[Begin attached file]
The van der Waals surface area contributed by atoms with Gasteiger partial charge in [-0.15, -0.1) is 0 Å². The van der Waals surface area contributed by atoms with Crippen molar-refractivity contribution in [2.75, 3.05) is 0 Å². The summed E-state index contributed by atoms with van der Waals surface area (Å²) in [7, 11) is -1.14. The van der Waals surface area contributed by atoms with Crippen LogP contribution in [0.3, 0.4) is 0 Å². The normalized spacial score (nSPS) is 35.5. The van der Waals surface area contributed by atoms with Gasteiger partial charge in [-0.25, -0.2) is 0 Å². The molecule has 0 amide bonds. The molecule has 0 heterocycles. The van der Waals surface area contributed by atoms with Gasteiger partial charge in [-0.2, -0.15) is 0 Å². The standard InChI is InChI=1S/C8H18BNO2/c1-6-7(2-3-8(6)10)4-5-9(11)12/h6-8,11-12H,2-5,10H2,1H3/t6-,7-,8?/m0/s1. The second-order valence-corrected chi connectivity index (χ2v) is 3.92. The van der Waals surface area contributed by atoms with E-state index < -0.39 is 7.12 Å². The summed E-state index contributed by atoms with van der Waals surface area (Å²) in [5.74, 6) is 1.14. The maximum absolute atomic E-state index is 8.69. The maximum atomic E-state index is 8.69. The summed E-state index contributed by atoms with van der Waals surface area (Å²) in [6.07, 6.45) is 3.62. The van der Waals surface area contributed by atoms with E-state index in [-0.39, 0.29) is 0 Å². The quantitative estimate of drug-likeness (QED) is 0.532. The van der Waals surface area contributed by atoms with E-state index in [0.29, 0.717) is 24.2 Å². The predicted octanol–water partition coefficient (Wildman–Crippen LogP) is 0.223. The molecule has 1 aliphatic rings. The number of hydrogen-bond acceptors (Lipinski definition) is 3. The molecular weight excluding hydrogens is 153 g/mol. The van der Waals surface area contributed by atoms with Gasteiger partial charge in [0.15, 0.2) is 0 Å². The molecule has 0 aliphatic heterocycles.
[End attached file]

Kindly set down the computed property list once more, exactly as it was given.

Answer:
The van der Waals surface area contributed by atoms with Gasteiger partial charge in [-0.15, -0.1) is 0 Å². The van der Waals surface area contributed by atoms with Crippen molar-refractivity contribution in [2.75, 3.05) is 0 Å². The summed E-state index contributed by atoms with van der Waals surface area (Å²) in [7, 11) is -1.14. The van der Waals surface area contributed by atoms with Crippen LogP contribution in [0.3, 0.4) is 0 Å². The normalized spacial score (nSPS) is 35.5. The van der Waals surface area contributed by atoms with Gasteiger partial charge in [-0.25, -0.2) is 0 Å². The molecule has 0 amide bonds. The molecule has 0 heterocycles. The van der Waals surface area contributed by atoms with Gasteiger partial charge in [-0.2, -0.15) is 0 Å². The standard InChI is InChI=1S/C8H18BNO2/c1-6-7(2-3-8(6)10)4-5-9(11)12/h6-8,11-12H,2-5,10H2,1H3/t6-,7-,8?/m0/s1. The second-order valence-corrected chi connectivity index (χ2v) is 3.92. The van der Waals surface area contributed by atoms with E-state index < -0.39 is 7.12 Å². The summed E-state index contributed by atoms with van der Waals surface area (Å²) in [5.74, 6) is 1.14. The maximum absolute atomic E-state index is 8.69. The maximum atomic E-state index is 8.69. The summed E-state index contributed by atoms with van der Waals surface area (Å²) in [6.07, 6.45) is 3.62. The van der Waals surface area contributed by atoms with E-state index in [-0.39, 0.29) is 0 Å². The quantitative estimate of drug-likeness (QED) is 0.532. The van der Waals surface area contributed by atoms with E-state index in [0.29, 0.717) is 24.2 Å². The predicted octanol–water partition coefficient (Wildman–Crippen LogP) is 0.223. The molecule has 1 aliphatic rings. The number of hydrogen-bond acceptors (Lipinski definition) is 3. The molecular weight excluding hydrogens is 153 g/mol. The van der Waals surface area contributed by atoms with Gasteiger partial charge in [0.15, 0.2) is 0 Å². The molecule has 0 aliphatic heterocycles.